The former founder of London fintech startup GoCardless has a new property tech (proptech) startup which promises to help homeowners to sell their property in 90 days, or they will give you the money to make your next purchase interest-free.

Matt Robinson has been working on Nested since November. The site has been up for a few months now and Robinson says they have been getting one or two leads a week already, "which sounds pitiful" he admits, "but our average lead is £20,000, so if people can find me a startup that has more than £100,000 a month revenue coming in before they have launched I would love to hear about it, because that is not how it was at GoCardless".

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Robinson founded GoCardless in 2011 alongside Monzo bank founder and CEO Tom Blomfield and current GoCardless CEO Hiroki Takeuchi in 2011. Robinson remains on the board at GoCardless.

Valuation algorithm

Robinson brought onboard former Songkick CTO and Cambridge computer science and machine learning PhD Phil Cowans to build the proprietary valuation algorithms he needed at Nested.

Using the algorithms Cowans has built Nested provides sellers with a property valuation within seconds and guarantees a minimum price from day one, promising to sell the house within 90 days or give them the money.

Nested will review the quick valuation and organise an inspection before confirming a guaranteed offer price and placing adverts on property portals like Zoopla and Rightmove. They even take care of the viewings.

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One method they use is a repeat sale regression, or forward index price, which is basically the price a property sold for recently and inflated to today's prices on a pound per square foot basis, which Robinson says is the best way to value property.

Another method Nested use is the comparable method where they take similar properties nearby to estimate how much it will sell for. Robinson says this is broadly similar to how an estate agent would value your property, except algorithmically, meaning it is instant and fairly transparent.

How does Nested prove that their valuation is fair? Firstly Robinson expects homeowners to get a second opinion from estate agents. Secondly, if you search for a property on Nested you will see the recent sale price of neighbouring properties, if that information is available. Nested does this by splicing together a number of data sources that Robinson wouldn't be pushed on, but probably includes publicly available data from the Land Registry.

In exchange for this guarantee Nested charges a minimum fee of 1.8 percent once you close a sale. Nested will then take another twenty percent of any money that is made on the sale above the algorithmically decided value.

Nested is currently available as a web service in London for houses worth less than one million pounds.

Property chain

Robinson came up with Nested after he noticed that cash buyers have an unfair advantage in the UK property market.

He explained: "I was going through the process of buying a house myself and as a cash buyer every agent I spoke to said I could pay less than anyone else and dictate terms. This is because you are a more attractive buyer as there is less chance of the deal falling through."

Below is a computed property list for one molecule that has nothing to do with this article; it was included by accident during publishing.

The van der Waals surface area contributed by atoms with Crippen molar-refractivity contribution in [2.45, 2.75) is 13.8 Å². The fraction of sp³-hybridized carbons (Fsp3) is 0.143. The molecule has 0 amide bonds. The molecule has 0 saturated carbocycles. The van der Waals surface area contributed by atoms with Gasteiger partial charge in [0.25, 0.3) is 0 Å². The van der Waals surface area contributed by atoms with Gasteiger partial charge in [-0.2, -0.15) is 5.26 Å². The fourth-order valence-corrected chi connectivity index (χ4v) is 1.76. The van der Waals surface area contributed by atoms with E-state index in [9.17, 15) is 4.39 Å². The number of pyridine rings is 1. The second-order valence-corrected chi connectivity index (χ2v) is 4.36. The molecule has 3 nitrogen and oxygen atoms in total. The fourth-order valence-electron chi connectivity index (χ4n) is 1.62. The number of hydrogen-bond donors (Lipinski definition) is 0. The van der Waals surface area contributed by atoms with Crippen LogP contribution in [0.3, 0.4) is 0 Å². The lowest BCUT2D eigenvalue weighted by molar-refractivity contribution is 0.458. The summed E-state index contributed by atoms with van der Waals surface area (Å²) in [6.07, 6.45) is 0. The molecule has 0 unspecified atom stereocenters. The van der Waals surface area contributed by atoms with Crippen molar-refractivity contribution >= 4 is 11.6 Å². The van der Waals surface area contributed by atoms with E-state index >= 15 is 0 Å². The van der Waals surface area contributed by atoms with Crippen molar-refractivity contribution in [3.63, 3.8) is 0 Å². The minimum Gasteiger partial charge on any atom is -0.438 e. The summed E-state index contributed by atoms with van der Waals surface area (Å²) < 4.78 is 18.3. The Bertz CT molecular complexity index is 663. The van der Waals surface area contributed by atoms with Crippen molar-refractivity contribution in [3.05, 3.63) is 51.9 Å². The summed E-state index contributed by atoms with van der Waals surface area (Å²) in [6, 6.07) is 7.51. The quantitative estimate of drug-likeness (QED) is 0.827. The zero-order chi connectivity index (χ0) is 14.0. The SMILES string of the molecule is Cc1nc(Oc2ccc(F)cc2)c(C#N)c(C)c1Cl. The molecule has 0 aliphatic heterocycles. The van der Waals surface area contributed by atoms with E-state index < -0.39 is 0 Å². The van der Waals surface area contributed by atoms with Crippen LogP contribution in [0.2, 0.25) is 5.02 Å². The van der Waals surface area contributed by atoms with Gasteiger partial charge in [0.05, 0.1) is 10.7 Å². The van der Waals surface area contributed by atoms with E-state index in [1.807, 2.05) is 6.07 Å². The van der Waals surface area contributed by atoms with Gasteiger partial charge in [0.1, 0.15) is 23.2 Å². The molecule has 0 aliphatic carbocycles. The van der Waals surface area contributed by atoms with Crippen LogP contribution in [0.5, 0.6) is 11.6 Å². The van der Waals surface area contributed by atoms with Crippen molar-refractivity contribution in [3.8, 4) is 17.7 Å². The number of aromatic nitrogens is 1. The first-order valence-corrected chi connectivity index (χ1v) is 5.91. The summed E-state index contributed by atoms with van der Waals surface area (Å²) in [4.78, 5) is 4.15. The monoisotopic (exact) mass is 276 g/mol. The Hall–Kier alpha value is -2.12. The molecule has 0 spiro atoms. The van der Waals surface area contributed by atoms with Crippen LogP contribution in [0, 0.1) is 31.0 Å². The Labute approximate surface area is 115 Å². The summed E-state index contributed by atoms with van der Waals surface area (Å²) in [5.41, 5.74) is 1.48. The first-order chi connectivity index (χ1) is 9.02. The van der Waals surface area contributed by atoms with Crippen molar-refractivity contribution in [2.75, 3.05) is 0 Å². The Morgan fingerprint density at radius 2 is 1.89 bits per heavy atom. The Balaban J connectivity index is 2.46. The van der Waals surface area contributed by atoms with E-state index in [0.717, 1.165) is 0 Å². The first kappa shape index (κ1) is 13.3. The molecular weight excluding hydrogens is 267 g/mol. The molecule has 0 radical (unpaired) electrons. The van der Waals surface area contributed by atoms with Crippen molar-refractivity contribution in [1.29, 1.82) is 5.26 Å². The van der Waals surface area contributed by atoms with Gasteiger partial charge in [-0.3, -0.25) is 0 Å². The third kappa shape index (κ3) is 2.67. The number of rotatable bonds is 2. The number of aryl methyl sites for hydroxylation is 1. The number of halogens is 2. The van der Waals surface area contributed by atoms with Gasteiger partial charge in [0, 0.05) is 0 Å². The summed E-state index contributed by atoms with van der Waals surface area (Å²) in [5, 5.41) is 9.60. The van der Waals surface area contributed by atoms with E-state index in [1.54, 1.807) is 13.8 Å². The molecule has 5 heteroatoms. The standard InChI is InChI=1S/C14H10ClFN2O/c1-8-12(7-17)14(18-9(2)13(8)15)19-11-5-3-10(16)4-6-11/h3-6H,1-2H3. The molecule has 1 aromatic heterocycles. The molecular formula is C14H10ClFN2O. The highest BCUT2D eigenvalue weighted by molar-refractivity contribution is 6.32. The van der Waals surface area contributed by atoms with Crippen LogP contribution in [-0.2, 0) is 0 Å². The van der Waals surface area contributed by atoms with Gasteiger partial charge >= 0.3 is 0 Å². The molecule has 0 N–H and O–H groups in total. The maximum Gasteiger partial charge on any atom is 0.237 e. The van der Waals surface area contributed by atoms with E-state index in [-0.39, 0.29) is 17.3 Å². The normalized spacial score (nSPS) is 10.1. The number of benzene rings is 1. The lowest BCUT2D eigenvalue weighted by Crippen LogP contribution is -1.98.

The reason many house deals fall through in the UK is because sales are often reliant on other people selling their property first. If a buyer or seller in the property chain pulls out it causes a domino effect that leaves other people in the chain stranded.

Robinson said in a press release: “The whole property chain and selling process is broken, with sellers complaining about slow lawyers, endless phones calls, untrustworthy estate agents, and of course, being let down by the buyer at the last minute.

"The trick for me was to give people certainty from day one," Robinson says. "If we sell it within 90 days great, if not we give them the money ourselves. So from day one you can act like you have the money, like a cash buyer. That puts you at the top of the queue to get your dream home."

Liquidity

The business proposition looks risky, especially if market forces outside of Nested's control change drastically.

Over email Robinson told Techworld: "We don't buy the property, we give it to them as an interest-free loan which we secure against the property."

To mitigate this risk "we only ever guarantee as much property as we could theoretically buy in full if we needed to", Robinson said. "So our £3 million allows us to guarantee that much property (e.g. 5 x £600k properties) at any given time and obviously recycle this cash as soon as each of those is sold."

In order to scale Nested will have to raise a huge amount more than its £3 million seed round led by Passion Capital, who also invested in GoCardless. Robinson said: "Clearly the next step is to raise £25 million to run the model at initial scale, and as soon as possible after that to raise in the hundreds of millions to ramp this to true scale."

Robinson has compared Nested to the US company Opendoor, which has raised $110 million according to Crunchbase.

He told Business Insider that one of the initial investors is the Samwer brothers who "are billionaires and they want to pour as much money as possible into this so we can raise money very, very quickly".